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Harish Kumar

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  • College Major/Degree
    Bachelor of Mathematics
  • Favorite Area of Science

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Lepton (1/13)



  1. From what I have been reading there is a trade-off between speed(rpm) and torque, and how does an electric motor, starting from zero rpm able to produce the necessary torque to turn the wheels which are standing still. Wouldn't even the electric motor need to be running at certain rpm to produce the torque required to turn the wheels from standstill?
  2. I wish to thank all the guys here for clarifying my doubt. Thank you once again!
  3. I would like to know the need for Gear Boxes. Can't we just couple the car engine to the wheels directly without using gears? If we change the RPM of the engine by controlling fuel injected, the speed of the car is automatically controlled. Why do we need gears which cause loss of efficiency while transmitting power due to friction, etc. Likewise, cant we connect the steam turbine shaft directly to the screws of the submarine, instead of routing it through a gear box? Aren't gears bringing down the efficiency of the engines which consume a lot of power? Can anybody clarify?
  4. Thank you very much uncool. And sorry for the delayed response. I was revisiting my college maths and I was tied up with too much work at the workplace. I appreciate your clarification very much.
  5. This is an example from I N Herstein's Topics in Algebra: Let S be a set of all Integers. Given a,b belongs to S, define a~b if a-b is an even integer. He goes on to say that in this case, the equivalence class of A consists of all the integers of the form a+2m, where m=0,+-1,+-2,+3...; and in this example there are only two distinct equivalence classes,namely cl(0) and cl(1). Clearly cl(0) and cl(2) will have many elements in common. So is not the "mutually disjoint" condition broken in this case, since the intersection of Sets cl(0) and cl(2) is not a null set? Can you please clarify?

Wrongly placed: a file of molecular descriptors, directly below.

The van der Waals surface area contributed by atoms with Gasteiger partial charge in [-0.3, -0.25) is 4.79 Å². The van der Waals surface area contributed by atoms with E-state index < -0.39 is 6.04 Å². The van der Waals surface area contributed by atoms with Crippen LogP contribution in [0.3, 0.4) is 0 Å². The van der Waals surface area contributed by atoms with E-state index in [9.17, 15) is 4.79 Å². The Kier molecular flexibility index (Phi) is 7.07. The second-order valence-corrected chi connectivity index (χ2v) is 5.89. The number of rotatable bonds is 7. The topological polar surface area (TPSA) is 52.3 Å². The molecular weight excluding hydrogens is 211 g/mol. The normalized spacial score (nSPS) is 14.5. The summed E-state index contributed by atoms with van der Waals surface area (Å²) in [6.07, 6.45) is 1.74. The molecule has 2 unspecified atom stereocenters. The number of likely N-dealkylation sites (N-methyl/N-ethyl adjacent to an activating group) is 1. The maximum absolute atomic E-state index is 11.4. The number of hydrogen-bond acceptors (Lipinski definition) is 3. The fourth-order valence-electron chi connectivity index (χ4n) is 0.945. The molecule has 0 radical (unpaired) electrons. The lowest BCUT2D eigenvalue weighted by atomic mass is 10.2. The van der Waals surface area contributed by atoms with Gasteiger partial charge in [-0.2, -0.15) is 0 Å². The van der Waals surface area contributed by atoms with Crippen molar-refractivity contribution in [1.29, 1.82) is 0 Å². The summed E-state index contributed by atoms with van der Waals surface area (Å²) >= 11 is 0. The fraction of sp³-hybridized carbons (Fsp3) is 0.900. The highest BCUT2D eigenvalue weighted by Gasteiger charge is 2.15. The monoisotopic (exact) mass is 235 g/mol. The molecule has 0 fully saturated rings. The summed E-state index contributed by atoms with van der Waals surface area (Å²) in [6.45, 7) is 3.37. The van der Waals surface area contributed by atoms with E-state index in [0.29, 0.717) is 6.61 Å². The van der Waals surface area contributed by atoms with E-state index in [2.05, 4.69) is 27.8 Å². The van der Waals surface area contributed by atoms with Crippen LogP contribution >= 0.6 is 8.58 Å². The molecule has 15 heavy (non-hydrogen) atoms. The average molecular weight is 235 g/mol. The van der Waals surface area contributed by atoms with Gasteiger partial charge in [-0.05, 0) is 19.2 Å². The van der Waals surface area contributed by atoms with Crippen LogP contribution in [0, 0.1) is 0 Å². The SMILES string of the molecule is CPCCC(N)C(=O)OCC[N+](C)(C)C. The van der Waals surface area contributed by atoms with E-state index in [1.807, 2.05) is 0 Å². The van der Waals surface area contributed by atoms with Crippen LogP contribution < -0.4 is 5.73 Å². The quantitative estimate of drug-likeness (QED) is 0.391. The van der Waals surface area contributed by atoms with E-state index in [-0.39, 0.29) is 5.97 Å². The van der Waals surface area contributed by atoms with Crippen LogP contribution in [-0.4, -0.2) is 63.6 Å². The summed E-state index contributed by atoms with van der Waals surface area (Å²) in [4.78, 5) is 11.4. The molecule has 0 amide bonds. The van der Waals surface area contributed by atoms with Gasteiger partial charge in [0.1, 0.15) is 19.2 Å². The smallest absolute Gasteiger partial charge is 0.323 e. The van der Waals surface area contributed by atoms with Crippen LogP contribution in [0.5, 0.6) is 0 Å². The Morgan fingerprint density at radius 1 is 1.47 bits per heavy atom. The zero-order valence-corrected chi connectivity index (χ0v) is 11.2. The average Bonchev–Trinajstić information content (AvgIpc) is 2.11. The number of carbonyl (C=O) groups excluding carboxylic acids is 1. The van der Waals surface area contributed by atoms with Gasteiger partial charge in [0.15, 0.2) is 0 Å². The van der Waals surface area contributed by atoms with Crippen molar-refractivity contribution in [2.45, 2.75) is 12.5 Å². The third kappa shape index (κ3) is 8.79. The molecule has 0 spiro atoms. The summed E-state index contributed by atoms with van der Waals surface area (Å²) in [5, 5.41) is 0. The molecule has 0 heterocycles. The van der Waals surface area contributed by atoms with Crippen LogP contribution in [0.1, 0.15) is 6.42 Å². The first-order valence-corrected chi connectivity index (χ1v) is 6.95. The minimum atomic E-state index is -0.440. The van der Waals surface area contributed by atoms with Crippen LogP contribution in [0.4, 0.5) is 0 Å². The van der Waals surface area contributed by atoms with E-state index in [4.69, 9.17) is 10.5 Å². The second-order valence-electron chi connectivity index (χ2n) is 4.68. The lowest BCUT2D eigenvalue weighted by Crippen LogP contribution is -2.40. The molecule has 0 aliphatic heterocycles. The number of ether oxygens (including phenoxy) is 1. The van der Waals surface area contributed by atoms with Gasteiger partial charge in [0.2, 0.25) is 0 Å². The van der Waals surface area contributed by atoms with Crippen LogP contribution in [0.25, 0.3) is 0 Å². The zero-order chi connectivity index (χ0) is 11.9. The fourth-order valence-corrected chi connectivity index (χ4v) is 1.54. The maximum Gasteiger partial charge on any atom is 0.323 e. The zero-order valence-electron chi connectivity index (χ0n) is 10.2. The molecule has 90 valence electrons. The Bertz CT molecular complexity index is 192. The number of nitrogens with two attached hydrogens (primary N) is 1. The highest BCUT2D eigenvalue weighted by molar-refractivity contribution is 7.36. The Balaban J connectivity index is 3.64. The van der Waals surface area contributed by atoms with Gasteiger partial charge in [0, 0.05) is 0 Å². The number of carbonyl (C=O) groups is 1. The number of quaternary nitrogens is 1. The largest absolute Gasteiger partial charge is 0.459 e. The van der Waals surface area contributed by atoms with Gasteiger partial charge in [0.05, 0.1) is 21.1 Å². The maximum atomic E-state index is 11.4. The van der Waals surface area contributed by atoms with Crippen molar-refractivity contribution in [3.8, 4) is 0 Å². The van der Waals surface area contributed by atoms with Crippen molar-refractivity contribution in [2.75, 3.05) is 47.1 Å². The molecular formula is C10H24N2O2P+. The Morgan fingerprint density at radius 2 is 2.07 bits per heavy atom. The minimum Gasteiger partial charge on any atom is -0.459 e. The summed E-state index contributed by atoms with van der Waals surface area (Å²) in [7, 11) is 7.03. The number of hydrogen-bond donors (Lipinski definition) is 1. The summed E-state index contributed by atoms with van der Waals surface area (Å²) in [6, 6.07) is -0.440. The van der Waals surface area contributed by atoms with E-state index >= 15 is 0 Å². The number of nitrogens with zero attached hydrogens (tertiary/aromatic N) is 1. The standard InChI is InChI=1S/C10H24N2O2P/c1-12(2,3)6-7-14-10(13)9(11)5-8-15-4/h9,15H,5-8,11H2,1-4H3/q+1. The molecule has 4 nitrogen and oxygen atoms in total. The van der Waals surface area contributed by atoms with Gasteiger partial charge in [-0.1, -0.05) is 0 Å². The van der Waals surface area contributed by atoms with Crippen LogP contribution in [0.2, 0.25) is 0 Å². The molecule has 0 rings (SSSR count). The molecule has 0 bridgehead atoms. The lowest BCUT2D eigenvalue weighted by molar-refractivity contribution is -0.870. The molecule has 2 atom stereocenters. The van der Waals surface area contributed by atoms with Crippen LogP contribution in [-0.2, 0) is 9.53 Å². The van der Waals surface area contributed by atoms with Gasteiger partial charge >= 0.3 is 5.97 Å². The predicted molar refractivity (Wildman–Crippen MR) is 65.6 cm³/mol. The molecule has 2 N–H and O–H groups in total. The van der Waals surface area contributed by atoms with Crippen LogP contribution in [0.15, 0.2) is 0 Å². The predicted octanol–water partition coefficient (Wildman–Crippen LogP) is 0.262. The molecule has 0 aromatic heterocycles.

6. But with today's computing power, is it really necessary to convert non-linear equations to linear equations? May be you get results quickly, but you lose the accuracy you will get if you wait for a few hours or a few days!
  7. But then if we create a relation, a~b, a,b belong to Integers, where every member is divisible by 2, aren't those members also present in the relation "divisible by four" ? So how come we say they are mutually disjoint?
  8. I am not able to understand clearly the concept of equivalence classes. Is it mandatory that for a particular equivalence relation in Set A, all the equivalence classes are either mutually disjoint or equal? Or are they mutually disjoint for all possible E-relations for a set A(or only on specific E-relation?)? Secondly, In the equivalence relation: Let S be the set of all integers and let n > 1 be a fixed integer. Define for a,b belonging to S, a~b, if a-b is a multiple of n. How is it, in the case above, the equivalence class of a consists of all integers of the form a + kn, where k=0,1,-1,2,-2,3,-3,...; there are n distinct equivalence classes, namely cl(0), cl(1),...cl(n-1), when clearly cl(2), cl(4) have elements in common?
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